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USAID Administrator Rajiv Shah releases the “Lantos-Hyde United States Government Tuberculosis Strategy”

In a video message commemorating World TB Day, USAID Administrator Rajiv Shah announced the release of the “Lantos-Hyde United States Government Tuberculosis Strategy”. The strategy outlines the goals, targets, and interventions that will guide the USG TB program from 2009-2014. The strategy provides details on the role of USG TB programs in the Global Health Initiative, USG country planning and scale-up of interventions, the coordination and collaboration of USG agencies, and plans to monitor and report on USG efforts.

CRS Report – The Global Fund to Fight AIDS, Tuberculosis and Malaria: U.S. Contributions and Issues for Congress

From the report summary: “This report provides background information on the Global Fund, summarizes key findings on the Global Fund’s progress through 2009, outlines U.S. funding for the Fund, and analyzes issues Congress might consider as it debates the appropriate level of support to provide the Fund.”

Administration remarks at the “2010 President’s Forum with Young African Leaders”

During remarks at the “2010 President’s Forum with Young African Leaders,” President Obama discussed the role of the U.S. Global Health Initiative (GHI), the President’s Emergency Plan for AIDS Relief (PEPFAR), and the Food Security Initiative (Feed the Future) in Africa. Secretary of State Hillary Clinton also described U.S. efforts to combat HIV/AIDS, tuberculosis, and malaria and efforts to achieve food security.

Secretary Clinton delivers speech titled “The Global Health Initiative: The Next Phase of American Leadership in Health Around the World”

In a speech titled “The Global Health Initiative [GHI]: The Next Phase of American Leadership in Health Around the World,” Secretary of State Hillary Clinton discussed the reasons why the U.S. is investing in global health including: to strengthen fragile or failing states; to promote social and economic progress; to protect U.S. security; as a tool of public diplomacy; and as a demonstration of U.S. compassion. Secretary Clinton also outlined how the GHI would work towards achieving its goal “to save the greatest possible number of lives, both by increasing our existing health programs and by building upon them to help countries develop their own capacity to improve the health of their own people.”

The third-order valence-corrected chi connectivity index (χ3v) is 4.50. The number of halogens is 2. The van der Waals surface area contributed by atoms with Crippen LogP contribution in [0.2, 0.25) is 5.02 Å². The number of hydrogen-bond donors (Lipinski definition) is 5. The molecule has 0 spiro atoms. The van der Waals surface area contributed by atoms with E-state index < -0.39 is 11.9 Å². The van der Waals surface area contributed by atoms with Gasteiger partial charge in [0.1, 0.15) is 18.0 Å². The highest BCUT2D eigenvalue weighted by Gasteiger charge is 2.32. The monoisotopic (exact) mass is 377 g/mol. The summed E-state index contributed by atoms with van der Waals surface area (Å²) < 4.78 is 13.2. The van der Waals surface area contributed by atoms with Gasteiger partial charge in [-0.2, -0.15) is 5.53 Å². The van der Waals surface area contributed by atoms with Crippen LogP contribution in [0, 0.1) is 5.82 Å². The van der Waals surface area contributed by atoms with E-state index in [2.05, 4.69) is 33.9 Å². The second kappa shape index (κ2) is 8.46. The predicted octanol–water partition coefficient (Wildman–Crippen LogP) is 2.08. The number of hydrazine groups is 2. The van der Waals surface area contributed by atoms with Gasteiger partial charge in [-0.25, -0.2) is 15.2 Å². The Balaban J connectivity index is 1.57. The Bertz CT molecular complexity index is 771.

State Department releases fact sheet titled “The U.S. Record on Financing for Development in 2009″

The fact sheet provides an overview of official development assistance (ODA) provided by the United States in 2009 including funding amounts by relevant U.S. agencies and departments and summary information of assistance provided for specific programmatic sectors such as: Global Health; Food Security, Agriculture and Nutrition; and Water Supply and Sanitation.

Administration officials blog about global health issues during UNGA

Administration officials provided updates from the United Nations General Assembly (UNGA) on the Millennium Development Goals (MDGs), the Global Health Initiative (GHI), water and sanitation, malaria, nutrition, and efforts to improve the health of children.